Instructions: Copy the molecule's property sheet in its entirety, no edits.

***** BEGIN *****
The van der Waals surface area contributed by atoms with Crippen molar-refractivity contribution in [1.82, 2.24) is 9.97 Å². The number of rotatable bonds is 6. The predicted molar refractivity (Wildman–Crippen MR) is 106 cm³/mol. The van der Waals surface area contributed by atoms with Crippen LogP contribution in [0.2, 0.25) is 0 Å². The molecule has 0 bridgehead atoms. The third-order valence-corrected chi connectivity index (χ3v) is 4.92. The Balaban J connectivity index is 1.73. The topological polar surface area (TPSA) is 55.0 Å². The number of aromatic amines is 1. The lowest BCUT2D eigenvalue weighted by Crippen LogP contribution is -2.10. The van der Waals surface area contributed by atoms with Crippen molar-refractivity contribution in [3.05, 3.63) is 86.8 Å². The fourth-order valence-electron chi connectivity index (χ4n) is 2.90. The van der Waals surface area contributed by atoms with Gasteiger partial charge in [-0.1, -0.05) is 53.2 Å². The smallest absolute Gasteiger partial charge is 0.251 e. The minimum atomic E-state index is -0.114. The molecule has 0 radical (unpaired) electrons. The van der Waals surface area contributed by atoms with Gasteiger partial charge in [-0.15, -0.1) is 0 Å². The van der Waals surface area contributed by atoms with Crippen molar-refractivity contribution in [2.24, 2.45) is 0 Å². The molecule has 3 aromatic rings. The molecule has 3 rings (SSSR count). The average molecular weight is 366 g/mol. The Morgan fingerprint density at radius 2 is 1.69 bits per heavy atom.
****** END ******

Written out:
The van der Waals surface area contributed by atoms with Crippen molar-refractivity contribution in [1.82, 2.24) is 9.97 Å². The number of rotatable bonds is 6. The predicted molar refractivity (Wildman–Crippen MR) is 106 cm³/mol. The van der Waals surface area contributed by atoms with Crippen LogP contribution in [0.2, 0.25) is 0 Å². The molecule has 0 bridgehead atoms. The third-order valence-corrected chi connectivity index (χ3v) is 4.92. The Balaban J connectivity index is 1.73. The topological polar surface area (TPSA) is 55.0 Å². The number of aromatic amines is 1. The lowest BCUT2D eigenvalue weighted by Crippen LogP contribution is -2.10. The van der Waals surface area contributed by atoms with Crippen molar-refractivity contribution in [3.05, 3.63) is 86.8 Å². The fourth-order valence-electron chi connectivity index (χ4n) is 2.90. The van der Waals surface area contributed by atoms with Gasteiger partial charge in [-0.1, -0.05) is 53.2 Å². The smallest absolute Gasteiger partial charge is 0.251 e. The minimum atomic E-state index is -0.114. The molecule has 0 radical (unpaired) electrons. The van der Waals surface area contributed by atoms with Gasteiger partial charge in [-0.15, -0.1) is 0 Å². The van der Waals surface area contributed by atoms with Crippen molar-refractivity contribution in [2.24, 2.45) is 0 Å². The molecule has 3 aromatic rings. The molecule has 3 rings (SSSR count). The average molecular weight is 366 g/mol. The Morgan fingerprint density at radius 2 is 1.69 bits per heavy atom.